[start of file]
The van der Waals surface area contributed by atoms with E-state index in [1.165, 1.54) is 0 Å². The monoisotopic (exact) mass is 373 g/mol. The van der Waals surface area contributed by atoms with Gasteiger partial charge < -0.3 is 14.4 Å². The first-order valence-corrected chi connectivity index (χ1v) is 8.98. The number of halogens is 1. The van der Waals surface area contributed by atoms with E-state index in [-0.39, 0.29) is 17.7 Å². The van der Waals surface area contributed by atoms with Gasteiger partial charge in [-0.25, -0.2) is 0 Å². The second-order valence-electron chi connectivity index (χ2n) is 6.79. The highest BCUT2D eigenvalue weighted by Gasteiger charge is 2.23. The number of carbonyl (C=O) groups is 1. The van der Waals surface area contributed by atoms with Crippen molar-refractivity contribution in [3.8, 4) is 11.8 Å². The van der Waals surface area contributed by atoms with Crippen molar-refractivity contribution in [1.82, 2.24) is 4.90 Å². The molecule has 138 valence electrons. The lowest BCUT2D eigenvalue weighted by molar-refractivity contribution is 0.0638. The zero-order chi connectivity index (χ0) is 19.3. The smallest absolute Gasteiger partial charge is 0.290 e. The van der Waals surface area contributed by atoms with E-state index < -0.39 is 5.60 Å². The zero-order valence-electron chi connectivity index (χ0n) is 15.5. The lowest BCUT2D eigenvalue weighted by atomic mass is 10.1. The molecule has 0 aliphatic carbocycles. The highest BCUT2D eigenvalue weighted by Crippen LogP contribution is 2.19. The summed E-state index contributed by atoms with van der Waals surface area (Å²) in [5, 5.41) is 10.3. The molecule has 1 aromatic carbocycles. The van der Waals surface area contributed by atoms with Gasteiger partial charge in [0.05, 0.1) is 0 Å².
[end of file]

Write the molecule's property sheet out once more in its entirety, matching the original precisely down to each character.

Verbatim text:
The van der Waals surface area contributed by atoms with E-state index in [1.165, 1.54) is 0 Å². The monoisotopic (exact) mass is 373 g/mol. The van der Waals surface area contributed by atoms with Gasteiger partial charge < -0.3 is 14.4 Å². The first-order valence-corrected chi connectivity index (χ1v) is 8.98. The number of halogens is 1. The van der Waals surface area contributed by atoms with E-state index in [-0.39, 0.29) is 17.7 Å². The van der Waals surface area contributed by atoms with Gasteiger partial charge in [-0.25, -0.2) is 0 Å². The second-order valence-electron chi connectivity index (χ2n) is 6.79. The highest BCUT2D eigenvalue weighted by Gasteiger charge is 2.23. The number of carbonyl (C=O) groups is 1. The van der Waals surface area contributed by atoms with Crippen molar-refractivity contribution in [3.8, 4) is 11.8 Å². The van der Waals surface area contributed by atoms with Crippen molar-refractivity contribution in [1.82, 2.24) is 4.90 Å². The molecule has 138 valence electrons. The lowest BCUT2D eigenvalue weighted by molar-refractivity contribution is 0.0638. The zero-order chi connectivity index (χ0) is 19.3. The smallest absolute Gasteiger partial charge is 0.290 e. The van der Waals surface area contributed by atoms with E-state index < -0.39 is 5.60 Å². The zero-order valence-electron chi connectivity index (χ0n) is 15.5. The lowest BCUT2D eigenvalue weighted by atomic mass is 10.1. The molecule has 0 aliphatic carbocycles. The highest BCUT2D eigenvalue weighted by Crippen LogP contribution is 2.19. The summed E-state index contributed by atoms with van der Waals surface area (Å²) in [5, 5.41) is 10.3. The molecule has 1 aromatic carbocycles. The van der Waals surface area contributed by atoms with Gasteiger partial charge in [0.05, 0.1) is 0 Å².